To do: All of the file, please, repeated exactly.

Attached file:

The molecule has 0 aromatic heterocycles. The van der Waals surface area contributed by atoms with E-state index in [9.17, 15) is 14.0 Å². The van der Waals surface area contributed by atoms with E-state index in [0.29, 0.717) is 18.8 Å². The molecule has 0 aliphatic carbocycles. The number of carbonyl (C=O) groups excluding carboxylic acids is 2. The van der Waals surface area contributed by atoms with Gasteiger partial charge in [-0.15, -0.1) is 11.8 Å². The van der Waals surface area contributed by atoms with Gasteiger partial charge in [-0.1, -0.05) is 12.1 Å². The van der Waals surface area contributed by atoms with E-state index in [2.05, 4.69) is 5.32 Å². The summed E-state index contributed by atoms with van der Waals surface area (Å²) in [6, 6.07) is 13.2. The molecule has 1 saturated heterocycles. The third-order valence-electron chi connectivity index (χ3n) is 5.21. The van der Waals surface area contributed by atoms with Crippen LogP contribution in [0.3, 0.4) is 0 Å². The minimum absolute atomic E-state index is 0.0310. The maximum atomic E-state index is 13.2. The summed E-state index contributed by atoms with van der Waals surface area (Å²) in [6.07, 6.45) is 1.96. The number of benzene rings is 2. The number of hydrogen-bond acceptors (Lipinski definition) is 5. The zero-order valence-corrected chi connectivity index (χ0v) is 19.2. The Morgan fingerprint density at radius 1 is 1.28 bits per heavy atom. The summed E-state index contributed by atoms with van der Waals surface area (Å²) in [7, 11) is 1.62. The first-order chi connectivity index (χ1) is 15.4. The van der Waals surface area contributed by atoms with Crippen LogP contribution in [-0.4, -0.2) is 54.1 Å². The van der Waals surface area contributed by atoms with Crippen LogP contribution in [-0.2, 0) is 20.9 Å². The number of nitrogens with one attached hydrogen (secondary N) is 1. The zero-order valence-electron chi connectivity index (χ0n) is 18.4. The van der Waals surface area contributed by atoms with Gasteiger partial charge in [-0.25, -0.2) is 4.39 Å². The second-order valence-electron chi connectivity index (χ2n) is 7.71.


The molecule has 0 aromatic heterocycles. The van der Waals surface area contributed by atoms with E-state index in [9.17, 15) is 14.0 Å². The van der Waals surface area contributed by atoms with E-state index in [0.29, 0.717) is 18.8 Å². The molecule has 0 aliphatic carbocycles. The number of carbonyl (C=O) groups excluding carboxylic acids is 2. The van der Waals surface area contributed by atoms with Gasteiger partial charge in [-0.15, -0.1) is 11.8 Å². The van der Waals surface area contributed by atoms with Gasteiger partial charge in [-0.1, -0.05) is 12.1 Å². The van der Waals surface area contributed by atoms with E-state index in [2.05, 4.69) is 5.32 Å². The summed E-state index contributed by atoms with van der Waals surface area (Å²) in [6, 6.07) is 13.2. The molecule has 1 saturated heterocycles. The third-order valence-electron chi connectivity index (χ3n) is 5.21. The van der Waals surface area contributed by atoms with Crippen LogP contribution in [0.3, 0.4) is 0 Å². The minimum absolute atomic E-state index is 0.0310. The maximum atomic E-state index is 13.2. The summed E-state index contributed by atoms with van der Waals surface area (Å²) in [6.07, 6.45) is 1.96. The number of benzene rings is 2. The number of hydrogen-bond acceptors (Lipinski definition) is 5. The zero-order valence-corrected chi connectivity index (χ0v) is 19.2. The Morgan fingerprint density at radius 1 is 1.28 bits per heavy atom. The summed E-state index contributed by atoms with van der Waals surface area (Å²) in [7, 11) is 1.62. The first-order chi connectivity index (χ1) is 15.4. The van der Waals surface area contributed by atoms with Crippen LogP contribution in [-0.4, -0.2) is 54.1 Å². The van der Waals surface area contributed by atoms with Crippen LogP contribution in [-0.2, 0) is 20.9 Å². The number of nitrogens with one attached hydrogen (secondary N) is 1. The zero-order valence-electron chi connectivity index (χ0n) is 18.4. The van der Waals surface area contributed by atoms with Gasteiger partial charge in [-0.25, -0.2) is 4.39 Å². The second-order valence-electron chi connectivity index (χ2n) is 7.71.